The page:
In the United Kingdom, the Chartered Institute of Library and Information Professionals (CILIP) developed the Libraries Change Lives award, given to libraries to “highlight and reward partnership work that changes lives, brings people together and demonstrates innovation and creativity.”2 In 2011 and 2012, I worked with other SISLT faculty to take students to the United Kingdom to visit the winning libraries and meet the librarians behind the programs. The students earned six hours of credit in two classes: three hours in a comparative librarianship class and three in a course called “Libraries, Literacy, and Social Justice.” Going to the award-winning libraries took us to some places that were slightly off the beaten path. For instance, in 2011 I worked with librarians to organize a conference at the Barking Library in East London, where the students presented papers and participated in breakout discussions with local public librarians. We visited the Leeds public library to learn about their partnership with the Autism Support for Families project. In 2012, we avoided London because of the nightmarish logistics presented by the Olympics, so we went to Dublin instead. There, the students learned about outreach services to the Traveller (Roma) population and got a behind the scenes tour of the Linen Hall Library, an independent subscription library that holds a large collection of materials related to the Troubles, the often bloody period of religious and civil unrest over Ireland’s fight for independence. The visit to Linen Hall proved to be an excellent preface to a tour of Derry in Northern Ireland given by a brother of a member of the Irish Republican Army who died on Bloody Sunday. The students also responded strongly to the Glasgow Women’s Library, which focuses on women’s history and equality. The visits to sites focusing on social justice were interspersed throughout the trip—we also visited the British Library, national libraries, museums, and natural landmarks, and went to the Edinburgh Fringe Festival (so we had a lot of fun, too).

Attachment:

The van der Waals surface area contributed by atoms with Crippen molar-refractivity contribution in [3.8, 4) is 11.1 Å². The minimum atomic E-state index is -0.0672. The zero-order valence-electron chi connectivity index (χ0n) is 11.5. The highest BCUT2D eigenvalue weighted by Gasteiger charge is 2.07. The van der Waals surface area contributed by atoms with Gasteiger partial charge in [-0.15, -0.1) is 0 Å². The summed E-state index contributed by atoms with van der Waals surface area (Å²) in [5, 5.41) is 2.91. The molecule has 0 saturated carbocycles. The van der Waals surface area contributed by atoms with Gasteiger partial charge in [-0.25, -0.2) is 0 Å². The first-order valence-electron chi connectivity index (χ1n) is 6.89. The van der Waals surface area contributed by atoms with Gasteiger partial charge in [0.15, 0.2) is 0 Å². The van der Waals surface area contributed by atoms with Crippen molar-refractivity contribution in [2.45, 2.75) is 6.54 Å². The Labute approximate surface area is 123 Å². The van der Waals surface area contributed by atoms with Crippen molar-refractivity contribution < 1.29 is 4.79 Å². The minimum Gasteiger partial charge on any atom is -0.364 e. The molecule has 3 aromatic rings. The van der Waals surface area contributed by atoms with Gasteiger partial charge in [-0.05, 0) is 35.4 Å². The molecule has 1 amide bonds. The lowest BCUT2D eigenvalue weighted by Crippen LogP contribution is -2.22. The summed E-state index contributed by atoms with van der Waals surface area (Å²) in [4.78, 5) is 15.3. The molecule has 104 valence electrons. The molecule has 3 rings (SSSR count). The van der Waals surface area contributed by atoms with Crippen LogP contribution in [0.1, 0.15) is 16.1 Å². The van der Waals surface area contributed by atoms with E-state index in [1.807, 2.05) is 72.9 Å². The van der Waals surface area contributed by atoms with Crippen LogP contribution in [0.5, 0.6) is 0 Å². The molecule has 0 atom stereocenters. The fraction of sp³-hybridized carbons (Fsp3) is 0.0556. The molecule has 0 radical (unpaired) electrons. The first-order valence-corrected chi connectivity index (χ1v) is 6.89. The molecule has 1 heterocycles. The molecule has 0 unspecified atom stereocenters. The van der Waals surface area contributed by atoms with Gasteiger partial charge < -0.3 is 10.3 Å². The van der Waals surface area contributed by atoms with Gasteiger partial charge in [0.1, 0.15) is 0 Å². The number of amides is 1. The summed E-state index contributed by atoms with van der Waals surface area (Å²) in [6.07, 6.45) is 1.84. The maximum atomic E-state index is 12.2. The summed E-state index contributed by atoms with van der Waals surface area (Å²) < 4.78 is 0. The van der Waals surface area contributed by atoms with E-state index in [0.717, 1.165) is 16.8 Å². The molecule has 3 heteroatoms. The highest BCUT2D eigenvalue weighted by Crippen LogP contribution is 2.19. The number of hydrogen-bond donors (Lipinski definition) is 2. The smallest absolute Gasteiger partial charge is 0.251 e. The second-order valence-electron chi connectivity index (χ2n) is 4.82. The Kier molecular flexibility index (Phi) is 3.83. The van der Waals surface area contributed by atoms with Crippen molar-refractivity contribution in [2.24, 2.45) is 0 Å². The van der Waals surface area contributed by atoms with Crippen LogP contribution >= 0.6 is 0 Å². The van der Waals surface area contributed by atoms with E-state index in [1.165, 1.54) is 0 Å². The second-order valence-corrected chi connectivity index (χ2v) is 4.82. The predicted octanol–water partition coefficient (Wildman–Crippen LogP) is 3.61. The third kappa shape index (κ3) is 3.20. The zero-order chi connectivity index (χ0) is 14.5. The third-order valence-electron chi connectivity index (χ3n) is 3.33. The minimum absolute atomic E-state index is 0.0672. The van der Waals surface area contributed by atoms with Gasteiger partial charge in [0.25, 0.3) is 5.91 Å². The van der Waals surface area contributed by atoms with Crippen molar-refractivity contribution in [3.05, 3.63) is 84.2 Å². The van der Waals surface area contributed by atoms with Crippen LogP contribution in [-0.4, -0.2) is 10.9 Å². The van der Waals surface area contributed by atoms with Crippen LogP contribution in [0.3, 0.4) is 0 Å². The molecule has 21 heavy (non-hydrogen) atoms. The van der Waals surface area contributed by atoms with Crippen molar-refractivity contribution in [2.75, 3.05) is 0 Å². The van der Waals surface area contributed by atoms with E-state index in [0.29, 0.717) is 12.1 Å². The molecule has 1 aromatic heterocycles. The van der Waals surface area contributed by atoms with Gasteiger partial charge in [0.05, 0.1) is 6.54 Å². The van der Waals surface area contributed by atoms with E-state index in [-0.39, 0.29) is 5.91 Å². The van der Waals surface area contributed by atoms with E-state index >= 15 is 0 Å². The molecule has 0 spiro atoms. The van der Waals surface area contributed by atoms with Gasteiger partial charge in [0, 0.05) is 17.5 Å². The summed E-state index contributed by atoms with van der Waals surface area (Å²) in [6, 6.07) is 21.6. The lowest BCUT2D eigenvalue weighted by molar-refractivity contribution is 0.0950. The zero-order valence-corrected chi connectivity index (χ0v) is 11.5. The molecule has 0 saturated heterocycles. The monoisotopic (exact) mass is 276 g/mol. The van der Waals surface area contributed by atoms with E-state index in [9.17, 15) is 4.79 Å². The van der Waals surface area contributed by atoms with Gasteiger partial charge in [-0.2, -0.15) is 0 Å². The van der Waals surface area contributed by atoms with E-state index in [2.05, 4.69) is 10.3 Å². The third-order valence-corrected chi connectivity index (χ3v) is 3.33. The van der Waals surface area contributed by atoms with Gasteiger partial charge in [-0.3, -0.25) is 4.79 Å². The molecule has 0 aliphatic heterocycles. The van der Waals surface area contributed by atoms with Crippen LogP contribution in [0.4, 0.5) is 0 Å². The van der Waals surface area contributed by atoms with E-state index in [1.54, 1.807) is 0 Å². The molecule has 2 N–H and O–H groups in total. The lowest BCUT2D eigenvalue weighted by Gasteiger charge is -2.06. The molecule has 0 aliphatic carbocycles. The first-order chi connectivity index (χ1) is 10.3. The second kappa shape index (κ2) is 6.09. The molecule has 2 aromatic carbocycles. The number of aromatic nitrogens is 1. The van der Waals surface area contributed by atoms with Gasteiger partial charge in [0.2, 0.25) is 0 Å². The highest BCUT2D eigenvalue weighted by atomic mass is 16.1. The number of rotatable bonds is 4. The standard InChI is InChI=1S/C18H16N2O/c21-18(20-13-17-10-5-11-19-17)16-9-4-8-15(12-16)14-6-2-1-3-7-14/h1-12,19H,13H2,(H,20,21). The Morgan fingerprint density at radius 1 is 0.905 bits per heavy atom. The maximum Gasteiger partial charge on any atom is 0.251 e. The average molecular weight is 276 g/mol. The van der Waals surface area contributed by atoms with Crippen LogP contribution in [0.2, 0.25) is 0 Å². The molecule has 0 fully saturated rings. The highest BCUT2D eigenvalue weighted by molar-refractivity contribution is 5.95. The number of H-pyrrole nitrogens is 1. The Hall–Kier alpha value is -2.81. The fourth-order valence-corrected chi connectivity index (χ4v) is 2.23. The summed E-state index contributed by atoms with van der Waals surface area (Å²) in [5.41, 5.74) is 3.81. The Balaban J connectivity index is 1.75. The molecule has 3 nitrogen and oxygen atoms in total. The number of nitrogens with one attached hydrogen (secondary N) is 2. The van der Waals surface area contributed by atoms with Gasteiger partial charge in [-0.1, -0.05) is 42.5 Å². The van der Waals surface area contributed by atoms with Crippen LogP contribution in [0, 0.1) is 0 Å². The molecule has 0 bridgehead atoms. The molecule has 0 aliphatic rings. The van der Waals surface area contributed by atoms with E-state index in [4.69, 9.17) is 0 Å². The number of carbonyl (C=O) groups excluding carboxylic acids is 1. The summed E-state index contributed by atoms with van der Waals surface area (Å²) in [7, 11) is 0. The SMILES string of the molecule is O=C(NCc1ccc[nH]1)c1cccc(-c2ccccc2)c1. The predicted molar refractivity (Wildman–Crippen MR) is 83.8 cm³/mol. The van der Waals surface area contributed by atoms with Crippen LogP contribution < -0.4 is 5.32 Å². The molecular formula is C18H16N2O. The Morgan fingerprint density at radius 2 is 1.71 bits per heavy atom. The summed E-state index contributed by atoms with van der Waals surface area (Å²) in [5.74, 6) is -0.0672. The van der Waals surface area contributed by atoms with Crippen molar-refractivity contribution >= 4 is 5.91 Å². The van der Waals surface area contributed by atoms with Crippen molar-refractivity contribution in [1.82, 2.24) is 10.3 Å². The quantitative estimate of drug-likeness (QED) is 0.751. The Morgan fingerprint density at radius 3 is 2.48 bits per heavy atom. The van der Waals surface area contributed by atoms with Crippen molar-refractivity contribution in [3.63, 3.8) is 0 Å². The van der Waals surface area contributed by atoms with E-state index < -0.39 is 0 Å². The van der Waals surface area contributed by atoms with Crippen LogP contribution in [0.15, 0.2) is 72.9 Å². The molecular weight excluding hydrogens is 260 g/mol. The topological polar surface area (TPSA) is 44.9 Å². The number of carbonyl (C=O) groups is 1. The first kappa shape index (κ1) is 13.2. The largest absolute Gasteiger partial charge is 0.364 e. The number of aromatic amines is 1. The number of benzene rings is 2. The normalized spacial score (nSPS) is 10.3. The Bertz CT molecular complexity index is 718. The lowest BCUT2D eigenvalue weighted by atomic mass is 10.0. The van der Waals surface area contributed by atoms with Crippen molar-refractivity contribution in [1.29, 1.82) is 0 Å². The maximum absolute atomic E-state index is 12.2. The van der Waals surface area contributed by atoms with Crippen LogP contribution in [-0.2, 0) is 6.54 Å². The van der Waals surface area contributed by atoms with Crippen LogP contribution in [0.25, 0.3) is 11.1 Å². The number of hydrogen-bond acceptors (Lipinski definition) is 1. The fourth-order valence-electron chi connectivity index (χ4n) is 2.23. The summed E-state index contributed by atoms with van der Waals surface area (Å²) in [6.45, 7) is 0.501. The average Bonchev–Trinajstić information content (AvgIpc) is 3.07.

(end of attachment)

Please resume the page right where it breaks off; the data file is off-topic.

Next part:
South Africa

In 2013, Tom Kochtanek asked me if I would like to take a group of students to South Africa. Tom is the University of Missouri project leader of a digitization initiative called Project Mayibuye. The executive summary of the project explains:

The University of the Western Cape (UWC), the University of Missouri (MU) and the Robben Island Museum (RIM) joined in a partnership founded on the goal enhancing access to the Mayibuye Archives, which is a vast multi-media collection of photos, posters, videos, letters, and documents that are largely accessible now only to those who visit UWC’s campus. This rich collection documents the campaign both in South Africa and around the world to bring down the apartheid regime. (unpublished excerpt, 2014)

My first instinct was to say no—South Africa was not part of my plan. It made me nervous—taking students to a country that far away would be too difficult. News about Africa focuses on war, poverty, and political conflict. Recognizing my own hypocrisy, though, I did some research and realized that this was an opportunity that would be foolish to miss. Three of us went to Cape Town for a preparatory visit, and in (our summer, their winter) 2014, I brought a group of four awesome LIS students to Cape Town for three weeks. We explored museums with curators, visited township schools and libraries, and had small group discussions with scholars. The final culminating experience was creating a finding aide for the vertical files in the Mayibuye Archives. Without extensive reading on the history of South Africa and the experiential learning that prefaced our work, the students would not have been able to understand the materials that we were working with. Likewise, our work in the archives brought the readings to life. See figure 1.